Product placement seems to popping up everywhere these days, from the traditional places like TV shows and movies, to the more bizarre like presidential debates and even the inauguration. Politics in America have always been an interesting place, but recently they’ve become yet another place companies try to get recognized.

From Pizza Hut offering free pizza for life to any Town Hall Debate questioner willing to ask the candidates what their favorite pizza toppings were, to Allen Edwards shipping several pairs of their shoes to the White House in hopes that President Obama would wear them on Inauguration Day, it seems that product placement in American politics is here to stay. The real question is, will anyone even notice?

After all, isn’t the entire point of doing product placement to get your brand noticed and remembered? Let’s suppose for a minute the President chose to wear the Allen Edwards shoes (which in this case he didn’t, marking the first time in over 20 years that a President hasn’t worn them).

Having the president wear your shoes in front of millions of people seems like a great win for your brand, but is there any way to measure it? Realistically, there is a very slim chance that any of the major news anchors will notice and comment on his shoes as he approaches the podium, or even as he is dancing the night away at one of the Inaugural balls. They have more important things to talk about, like dissecting his speech and his approach to governance for the next four years.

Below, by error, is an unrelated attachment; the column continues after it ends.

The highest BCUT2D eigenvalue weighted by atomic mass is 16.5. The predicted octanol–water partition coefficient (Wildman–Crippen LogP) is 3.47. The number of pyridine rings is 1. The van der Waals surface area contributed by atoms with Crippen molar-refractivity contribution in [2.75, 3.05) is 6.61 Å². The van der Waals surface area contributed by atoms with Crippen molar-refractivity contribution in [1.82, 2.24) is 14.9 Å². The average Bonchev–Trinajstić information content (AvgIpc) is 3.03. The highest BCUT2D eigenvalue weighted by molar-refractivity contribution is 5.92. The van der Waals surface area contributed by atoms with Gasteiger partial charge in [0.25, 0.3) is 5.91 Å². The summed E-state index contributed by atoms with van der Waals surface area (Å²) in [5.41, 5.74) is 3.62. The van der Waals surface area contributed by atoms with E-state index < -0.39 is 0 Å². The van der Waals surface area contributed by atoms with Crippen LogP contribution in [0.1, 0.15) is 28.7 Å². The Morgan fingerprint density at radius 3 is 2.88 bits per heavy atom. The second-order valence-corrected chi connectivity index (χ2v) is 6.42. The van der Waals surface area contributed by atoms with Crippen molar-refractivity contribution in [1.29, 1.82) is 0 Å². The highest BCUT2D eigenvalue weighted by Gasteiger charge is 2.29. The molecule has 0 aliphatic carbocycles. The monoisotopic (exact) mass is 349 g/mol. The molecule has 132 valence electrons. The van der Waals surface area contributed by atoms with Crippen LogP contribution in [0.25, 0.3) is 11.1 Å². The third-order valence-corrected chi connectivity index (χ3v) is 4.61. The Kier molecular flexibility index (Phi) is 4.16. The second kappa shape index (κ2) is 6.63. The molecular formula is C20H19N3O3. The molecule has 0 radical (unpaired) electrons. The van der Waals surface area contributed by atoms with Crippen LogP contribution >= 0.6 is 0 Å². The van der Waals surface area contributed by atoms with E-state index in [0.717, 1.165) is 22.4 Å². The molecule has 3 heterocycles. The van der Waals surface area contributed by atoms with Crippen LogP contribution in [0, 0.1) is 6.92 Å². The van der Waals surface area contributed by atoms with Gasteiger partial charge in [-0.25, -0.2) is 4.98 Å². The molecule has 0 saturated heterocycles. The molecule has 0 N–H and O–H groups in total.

So how would Allen Edwards know if a single sale resulted from sending the President some shoes, much less if anybody even saw them. The simple answer is testing. We see this word thrown out a lot in the advertising community as a way of proving campaigns work or not, and it is often ignored or looked at as an afterthought. Sadly, it is absolutely crucial in the world of product placement.

What better way to justify sending some shoes to the White House on the off chance that if the president does wear them, 5% of the viewing audience will see them, know what they are, and be interested in buying them? The only way to know whether the above scenario is attainable or merely a pipe dream is by testing the placement in advance. Don’t simply send your product or pay money to be featured in a movie without testing it first.


Image Originally From: The Telegraph